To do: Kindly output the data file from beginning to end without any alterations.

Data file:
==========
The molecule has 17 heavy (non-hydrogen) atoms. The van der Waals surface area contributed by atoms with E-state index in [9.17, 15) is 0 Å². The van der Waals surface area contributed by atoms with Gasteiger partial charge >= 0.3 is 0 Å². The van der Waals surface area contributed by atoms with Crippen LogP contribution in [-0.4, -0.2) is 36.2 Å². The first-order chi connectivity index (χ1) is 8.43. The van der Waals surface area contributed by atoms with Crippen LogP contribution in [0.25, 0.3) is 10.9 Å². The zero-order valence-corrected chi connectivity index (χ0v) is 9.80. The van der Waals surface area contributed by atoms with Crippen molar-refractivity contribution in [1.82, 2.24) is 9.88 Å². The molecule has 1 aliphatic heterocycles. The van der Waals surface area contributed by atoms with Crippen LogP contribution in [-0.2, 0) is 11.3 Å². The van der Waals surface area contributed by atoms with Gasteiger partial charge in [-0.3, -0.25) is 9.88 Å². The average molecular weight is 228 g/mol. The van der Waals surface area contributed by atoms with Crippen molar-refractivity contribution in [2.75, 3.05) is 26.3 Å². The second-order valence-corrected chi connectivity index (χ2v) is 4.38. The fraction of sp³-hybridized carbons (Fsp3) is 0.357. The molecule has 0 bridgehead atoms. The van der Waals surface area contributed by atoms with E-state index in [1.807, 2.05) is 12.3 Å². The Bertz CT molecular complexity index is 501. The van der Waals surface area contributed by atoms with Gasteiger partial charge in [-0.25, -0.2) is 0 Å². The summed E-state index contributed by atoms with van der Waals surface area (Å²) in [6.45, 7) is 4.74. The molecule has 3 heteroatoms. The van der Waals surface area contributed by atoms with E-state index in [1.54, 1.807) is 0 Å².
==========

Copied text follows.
The molecule has 17 heavy (non-hydrogen) atoms. The van der Waals surface area contributed by atoms with E-state index in [9.17, 15) is 0 Å². The van der Waals surface area contributed by atoms with Gasteiger partial charge >= 0.3 is 0 Å². The van der Waals surface area contributed by atoms with Crippen LogP contribution in [-0.4, -0.2) is 36.2 Å². The first-order chi connectivity index (χ1) is 8.43. The van der Waals surface area contributed by atoms with Crippen LogP contribution in [0.25, 0.3) is 10.9 Å². The zero-order valence-corrected chi connectivity index (χ0v) is 9.80. The van der Waals surface area contributed by atoms with Crippen molar-refractivity contribution in [1.82, 2.24) is 9.88 Å². The molecule has 1 aliphatic heterocycles. The van der Waals surface area contributed by atoms with Crippen LogP contribution in [-0.2, 0) is 11.3 Å². The van der Waals surface area contributed by atoms with Gasteiger partial charge in [-0.3, -0.25) is 9.88 Å². The average molecular weight is 228 g/mol. The van der Waals surface area contributed by atoms with Crippen molar-refractivity contribution in [2.75, 3.05) is 26.3 Å². The second-order valence-corrected chi connectivity index (χ2v) is 4.38. The fraction of sp³-hybridized carbons (Fsp3) is 0.357. The molecule has 0 bridgehead atoms. The van der Waals surface area contributed by atoms with E-state index in [1.807, 2.05) is 12.3 Å². The Bertz CT molecular complexity index is 501. The van der Waals surface area contributed by atoms with Gasteiger partial charge in [-0.25, -0.2) is 0 Å². The summed E-state index contributed by atoms with van der Waals surface area (Å²) in [6.45, 7) is 4.74. The molecule has 3 heteroatoms. The van der Waals surface area contributed by atoms with E-state index in [1.54, 1.807) is 0 Å².